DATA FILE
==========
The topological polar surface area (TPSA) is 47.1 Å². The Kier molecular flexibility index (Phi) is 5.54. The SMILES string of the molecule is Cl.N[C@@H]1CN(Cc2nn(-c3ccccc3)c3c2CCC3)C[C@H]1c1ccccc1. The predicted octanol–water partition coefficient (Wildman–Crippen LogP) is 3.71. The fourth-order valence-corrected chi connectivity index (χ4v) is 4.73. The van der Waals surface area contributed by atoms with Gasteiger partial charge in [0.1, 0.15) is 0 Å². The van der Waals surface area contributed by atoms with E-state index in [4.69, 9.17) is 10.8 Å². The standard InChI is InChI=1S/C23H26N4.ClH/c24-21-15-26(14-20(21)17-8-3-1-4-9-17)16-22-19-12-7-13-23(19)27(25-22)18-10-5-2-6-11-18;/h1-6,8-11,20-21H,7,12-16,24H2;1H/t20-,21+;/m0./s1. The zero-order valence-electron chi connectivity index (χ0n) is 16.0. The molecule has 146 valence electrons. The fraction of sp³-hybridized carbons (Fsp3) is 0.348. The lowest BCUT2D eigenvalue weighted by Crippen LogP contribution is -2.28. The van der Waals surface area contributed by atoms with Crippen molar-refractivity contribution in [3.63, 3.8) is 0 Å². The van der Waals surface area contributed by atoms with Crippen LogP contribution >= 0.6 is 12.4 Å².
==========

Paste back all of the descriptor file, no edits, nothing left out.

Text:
The topological polar surface area (TPSA) is 47.1 Å². The Kier molecular flexibility index (Phi) is 5.54. The SMILES string of the molecule is Cl.N[C@@H]1CN(Cc2nn(-c3ccccc3)c3c2CCC3)C[C@H]1c1ccccc1. The predicted octanol–water partition coefficient (Wildman–Crippen LogP) is 3.71. The fourth-order valence-corrected chi connectivity index (χ4v) is 4.73. The van der Waals surface area contributed by atoms with Gasteiger partial charge in [0.1, 0.15) is 0 Å². The van der Waals surface area contributed by atoms with E-state index in [4.69, 9.17) is 10.8 Å². The standard InChI is InChI=1S/C23H26N4.ClH/c24-21-15-26(14-20(21)17-8-3-1-4-9-17)16-22-19-12-7-13-23(19)27(25-22)18-10-5-2-6-11-18;/h1-6,8-11,20-21H,7,12-16,24H2;1H/t20-,21+;/m0./s1. The zero-order valence-electron chi connectivity index (χ0n) is 16.0. The molecule has 146 valence electrons. The fraction of sp³-hybridized carbons (Fsp3) is 0.348. The lowest BCUT2D eigenvalue weighted by Crippen LogP contribution is -2.28. The van der Waals surface area contributed by atoms with Crippen molar-refractivity contribution in [3.63, 3.8) is 0 Å². The van der Waals surface area contributed by atoms with Crippen LogP contribution >= 0.6 is 12.4 Å².